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What’s the deal with all the birds this winter?

  • Evening Grosbeak. Photo by Lillian Stokes—

  • Common Redpoll. Photo by Lillian Stokes—

  • Pine Grosbeak. Photo by Lillian Stokes—

  • Male Pine Grosbeak. Photo by Lillian Stokes

  • A Pine Siskin. Photo by Lillian Stokes

  • Evening Grosbeak numbers were strong again this winter. Formerly one of the most common winter bird species, they had suffered from declines over the past several decades, but numbers appear to be building again. Photo by Phil Brown (above)

  • Photo by Phil Brown—

Monadnock Ledger-Transcript
Published: 2/22/2021 5:48:47 PM

Birdfeeders around the region are being ransacked for every morsel of food possible, so much so that finding your preferred food source for winter visitors has become a little more scarce.

At Agway in Peterborough, manager Julia Traffie said there has been a 100 percent nationwide uptick in birdseed sales since March 2020.

“I’ve been here over 30 years and it’s epic,” Traffie said. “I’m constantly trying to get birdfeeders and constantly trying to get birdseed from every supplier we have.”

To the untrained eye, it merely appears that birds are eating more seed this winter, but to those in the field of tracking, counting and studying the feathered visitors, unique occurrences in recent months provide reasons to celebrate.

Phil Brown, hawk watch coordinator for the Harris Center for Conservation Education and director of land management for NH Audubon, said he’s heard about the lack of food supply from friends amid the increased demand. One reason Brown points to is the COVID-19 effect.

“Everybody is home a little bit more and looking for ways to connect with nature,” he said. As local natural areas and parks became overwhelmed with increased interest in the world of social distancing, Brown said he expects people began exploring their own backyards more.

“Backyard bird feeding is taking off in general and bird watching is having a moment this year,” Brown said. “It’s one of the safest ways to interact with nature.”

Lillian Stokes of Hancock couldn’t agree more.

“The pandemic has a lot to do with it,” Stokes said. “Going back to March and April, the pandemic sent people into panic mode. And what we turned to was nature. Your backyard became your universe and a gateway for people to connect.”

Francie Von Mertens said having a feeder is a great way to get kids interested in birds at a young age, and in the age of COVID, anything to keep them engaged is worth trying.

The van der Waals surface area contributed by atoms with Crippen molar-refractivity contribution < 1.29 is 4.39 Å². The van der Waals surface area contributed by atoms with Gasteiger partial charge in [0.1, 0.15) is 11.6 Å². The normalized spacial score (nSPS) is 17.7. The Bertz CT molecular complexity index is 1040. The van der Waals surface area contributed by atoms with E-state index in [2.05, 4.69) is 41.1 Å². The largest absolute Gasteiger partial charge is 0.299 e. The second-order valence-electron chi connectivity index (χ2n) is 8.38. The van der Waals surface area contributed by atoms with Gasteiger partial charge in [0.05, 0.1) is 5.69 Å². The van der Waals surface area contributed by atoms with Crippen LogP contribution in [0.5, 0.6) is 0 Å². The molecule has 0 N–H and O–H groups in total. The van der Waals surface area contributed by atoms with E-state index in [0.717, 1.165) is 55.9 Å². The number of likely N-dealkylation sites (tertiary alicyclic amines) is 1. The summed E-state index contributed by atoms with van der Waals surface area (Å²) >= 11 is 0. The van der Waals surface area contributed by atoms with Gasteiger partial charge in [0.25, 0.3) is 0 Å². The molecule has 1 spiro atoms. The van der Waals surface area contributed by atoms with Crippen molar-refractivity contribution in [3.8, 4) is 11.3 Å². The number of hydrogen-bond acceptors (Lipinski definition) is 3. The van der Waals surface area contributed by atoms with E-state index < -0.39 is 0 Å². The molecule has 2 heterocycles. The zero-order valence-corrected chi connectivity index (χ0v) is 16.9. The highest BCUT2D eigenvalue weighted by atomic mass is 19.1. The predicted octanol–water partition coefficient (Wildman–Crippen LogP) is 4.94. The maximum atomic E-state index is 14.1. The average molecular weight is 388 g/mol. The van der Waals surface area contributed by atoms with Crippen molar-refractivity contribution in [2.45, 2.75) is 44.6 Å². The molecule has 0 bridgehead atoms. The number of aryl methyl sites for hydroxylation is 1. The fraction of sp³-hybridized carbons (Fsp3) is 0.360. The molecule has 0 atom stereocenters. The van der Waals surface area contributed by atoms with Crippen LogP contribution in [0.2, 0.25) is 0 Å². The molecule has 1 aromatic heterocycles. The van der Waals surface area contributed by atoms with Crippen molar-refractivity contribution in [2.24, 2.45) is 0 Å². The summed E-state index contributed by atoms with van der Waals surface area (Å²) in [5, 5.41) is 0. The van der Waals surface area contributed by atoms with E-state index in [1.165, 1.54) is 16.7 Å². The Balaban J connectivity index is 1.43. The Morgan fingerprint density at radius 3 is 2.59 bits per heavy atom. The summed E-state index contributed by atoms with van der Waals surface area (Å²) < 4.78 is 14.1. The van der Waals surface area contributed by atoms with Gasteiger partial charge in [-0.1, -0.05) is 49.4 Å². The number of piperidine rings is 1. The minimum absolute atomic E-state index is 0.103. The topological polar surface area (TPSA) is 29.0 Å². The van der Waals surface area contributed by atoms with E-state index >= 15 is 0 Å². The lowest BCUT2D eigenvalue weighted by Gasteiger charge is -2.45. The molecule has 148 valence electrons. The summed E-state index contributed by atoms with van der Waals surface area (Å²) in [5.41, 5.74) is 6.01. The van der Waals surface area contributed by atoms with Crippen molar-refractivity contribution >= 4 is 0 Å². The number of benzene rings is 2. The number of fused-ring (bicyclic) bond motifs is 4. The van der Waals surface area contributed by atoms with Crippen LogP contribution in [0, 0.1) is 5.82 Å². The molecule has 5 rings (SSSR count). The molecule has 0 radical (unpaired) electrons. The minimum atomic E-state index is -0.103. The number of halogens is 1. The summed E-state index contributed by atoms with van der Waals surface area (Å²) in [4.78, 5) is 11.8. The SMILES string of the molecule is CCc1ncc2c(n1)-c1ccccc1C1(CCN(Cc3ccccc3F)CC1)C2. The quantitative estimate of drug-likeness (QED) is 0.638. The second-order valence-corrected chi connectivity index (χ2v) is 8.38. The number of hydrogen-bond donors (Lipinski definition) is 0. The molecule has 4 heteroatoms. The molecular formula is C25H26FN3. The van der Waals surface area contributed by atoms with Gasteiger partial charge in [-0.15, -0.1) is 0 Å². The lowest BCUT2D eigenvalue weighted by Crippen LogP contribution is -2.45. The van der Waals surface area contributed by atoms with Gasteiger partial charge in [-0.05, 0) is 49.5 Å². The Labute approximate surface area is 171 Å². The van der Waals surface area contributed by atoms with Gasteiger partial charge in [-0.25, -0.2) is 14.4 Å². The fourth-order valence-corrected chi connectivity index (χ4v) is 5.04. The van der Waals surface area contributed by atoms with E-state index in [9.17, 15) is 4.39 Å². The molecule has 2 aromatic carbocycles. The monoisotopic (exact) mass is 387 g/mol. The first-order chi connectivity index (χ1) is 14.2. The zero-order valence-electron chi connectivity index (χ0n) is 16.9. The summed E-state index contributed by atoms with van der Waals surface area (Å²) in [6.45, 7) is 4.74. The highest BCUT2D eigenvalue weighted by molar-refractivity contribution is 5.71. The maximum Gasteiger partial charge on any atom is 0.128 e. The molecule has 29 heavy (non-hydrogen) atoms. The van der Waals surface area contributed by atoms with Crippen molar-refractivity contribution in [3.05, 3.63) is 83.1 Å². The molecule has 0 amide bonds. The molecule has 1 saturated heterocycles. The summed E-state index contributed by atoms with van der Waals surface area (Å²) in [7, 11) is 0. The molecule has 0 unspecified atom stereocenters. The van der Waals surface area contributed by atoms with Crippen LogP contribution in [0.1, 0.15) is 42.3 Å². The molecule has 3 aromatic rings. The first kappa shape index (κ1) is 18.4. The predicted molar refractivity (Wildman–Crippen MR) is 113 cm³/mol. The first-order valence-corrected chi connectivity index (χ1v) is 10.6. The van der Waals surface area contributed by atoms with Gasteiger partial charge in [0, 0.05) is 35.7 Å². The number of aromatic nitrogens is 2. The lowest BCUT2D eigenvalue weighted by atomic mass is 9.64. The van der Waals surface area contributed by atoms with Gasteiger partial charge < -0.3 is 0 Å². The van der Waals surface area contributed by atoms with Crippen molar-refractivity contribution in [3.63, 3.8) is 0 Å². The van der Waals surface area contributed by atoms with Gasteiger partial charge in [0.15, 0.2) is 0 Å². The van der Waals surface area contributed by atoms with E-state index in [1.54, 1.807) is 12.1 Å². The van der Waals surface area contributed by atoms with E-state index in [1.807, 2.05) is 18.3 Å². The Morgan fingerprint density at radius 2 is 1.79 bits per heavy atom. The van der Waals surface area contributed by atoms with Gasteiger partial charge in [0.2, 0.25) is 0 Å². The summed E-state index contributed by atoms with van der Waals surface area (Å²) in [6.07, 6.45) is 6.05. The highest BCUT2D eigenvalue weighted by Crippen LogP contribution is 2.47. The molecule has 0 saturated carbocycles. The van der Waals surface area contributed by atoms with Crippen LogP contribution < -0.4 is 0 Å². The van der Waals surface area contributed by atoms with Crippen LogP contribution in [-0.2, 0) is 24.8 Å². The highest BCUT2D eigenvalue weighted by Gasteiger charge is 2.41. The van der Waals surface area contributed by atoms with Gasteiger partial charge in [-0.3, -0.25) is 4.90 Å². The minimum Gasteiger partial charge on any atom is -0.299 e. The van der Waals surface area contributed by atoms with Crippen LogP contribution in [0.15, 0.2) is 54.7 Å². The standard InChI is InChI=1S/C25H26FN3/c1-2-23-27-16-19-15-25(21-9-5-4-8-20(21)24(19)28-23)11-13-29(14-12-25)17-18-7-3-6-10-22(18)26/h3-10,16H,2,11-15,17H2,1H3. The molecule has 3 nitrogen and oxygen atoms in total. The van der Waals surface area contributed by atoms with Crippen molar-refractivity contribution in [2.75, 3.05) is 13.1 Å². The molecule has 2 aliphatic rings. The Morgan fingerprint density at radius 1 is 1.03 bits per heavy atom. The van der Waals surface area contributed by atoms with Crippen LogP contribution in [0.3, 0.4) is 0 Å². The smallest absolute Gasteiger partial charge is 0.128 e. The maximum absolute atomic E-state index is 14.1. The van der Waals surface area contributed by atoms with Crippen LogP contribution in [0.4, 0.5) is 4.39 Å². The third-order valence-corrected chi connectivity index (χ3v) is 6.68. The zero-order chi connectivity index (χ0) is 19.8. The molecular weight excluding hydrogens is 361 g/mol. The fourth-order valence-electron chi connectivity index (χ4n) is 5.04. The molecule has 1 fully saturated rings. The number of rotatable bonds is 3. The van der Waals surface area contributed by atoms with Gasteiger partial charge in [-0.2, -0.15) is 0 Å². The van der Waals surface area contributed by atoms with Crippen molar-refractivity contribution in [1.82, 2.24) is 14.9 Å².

“My grandkids, especially when they were young, they were so interested by my bird feeders,” Von Mertens said. “They’re just so drawn to it.”

But dig a little deeper and there’s more of an explanation for the increase in feeder visits.

“This winter we’ve seen an influx of birds from the north,” Brown said. “This year is one of those cycles where there was a food crop failure in their area and it’s neat seeing those visitors from the far north.”

Stokes, who has co-authored more than 30 bird guides with her husband Donald, said a good population year or a couple good years likely led to food sources being eaten at a faster rate causing certain species to search for new locations.

“Once they sort of ate their way through the available food, they have to flee,” Stokes said.

What it led to is what Stokes said is known as a super flight. It’s when all eight of the irruptive finch species migrate from above the Boreal Forest further south. Stokes said the first one she saw in the fall was the Purple Finch and since then she has observed the Pine Siskin, Common Redpoll, Hoary Redpoll, Pine Grosbeak, Evening Grosbeak, Red Crossbill and White-winged Crossbill. Not all came at once and some have moved further south, but Stokes said its been like Christmas every day.

“This what they call a bit epic,” Stokes said. “This doesn’t happen very much, but I’ve personally seen all of the eight irruptive species in New Hampshire this year.” She added that its been the best migration for the Evening Grosbeak in 20 years, as well as in at least a decade for the Redpolls and Pine Siskins.